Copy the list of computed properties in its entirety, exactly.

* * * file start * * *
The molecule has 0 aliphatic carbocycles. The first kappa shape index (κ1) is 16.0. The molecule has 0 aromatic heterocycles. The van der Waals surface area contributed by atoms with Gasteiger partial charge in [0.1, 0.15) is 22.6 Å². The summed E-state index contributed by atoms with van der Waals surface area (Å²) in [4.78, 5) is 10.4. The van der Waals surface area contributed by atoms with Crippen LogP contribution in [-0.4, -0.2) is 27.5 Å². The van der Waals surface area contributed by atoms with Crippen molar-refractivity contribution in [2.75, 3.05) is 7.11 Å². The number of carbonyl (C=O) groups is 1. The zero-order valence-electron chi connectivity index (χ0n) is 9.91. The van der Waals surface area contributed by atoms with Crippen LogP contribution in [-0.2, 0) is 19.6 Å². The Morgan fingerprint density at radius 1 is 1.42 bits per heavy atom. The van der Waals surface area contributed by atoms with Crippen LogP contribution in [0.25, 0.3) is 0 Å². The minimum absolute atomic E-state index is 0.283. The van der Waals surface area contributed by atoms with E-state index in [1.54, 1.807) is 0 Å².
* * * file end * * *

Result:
The molecule has 0 aliphatic carbocycles. The first kappa shape index (κ1) is 16.0. The molecule has 0 aromatic heterocycles. The van der Waals surface area contributed by atoms with Gasteiger partial charge in [0.1, 0.15) is 22.6 Å². The summed E-state index contributed by atoms with van der Waals surface area (Å²) in [4.78, 5) is 10.4. The van der Waals surface area contributed by atoms with Crippen LogP contribution in [-0.4, -0.2) is 27.5 Å². The van der Waals surface area contributed by atoms with Crippen molar-refractivity contribution in [2.75, 3.05) is 7.11 Å². The number of carbonyl (C=O) groups is 1. The zero-order valence-electron chi connectivity index (χ0n) is 9.91. The van der Waals surface area contributed by atoms with Crippen LogP contribution in [-0.2, 0) is 19.6 Å². The Morgan fingerprint density at radius 1 is 1.42 bits per heavy atom. The van der Waals surface area contributed by atoms with Crippen LogP contribution in [0.25, 0.3) is 0 Å². The minimum absolute atomic E-state index is 0.283. The van der Waals surface area contributed by atoms with E-state index in [1.54, 1.807) is 0 Å².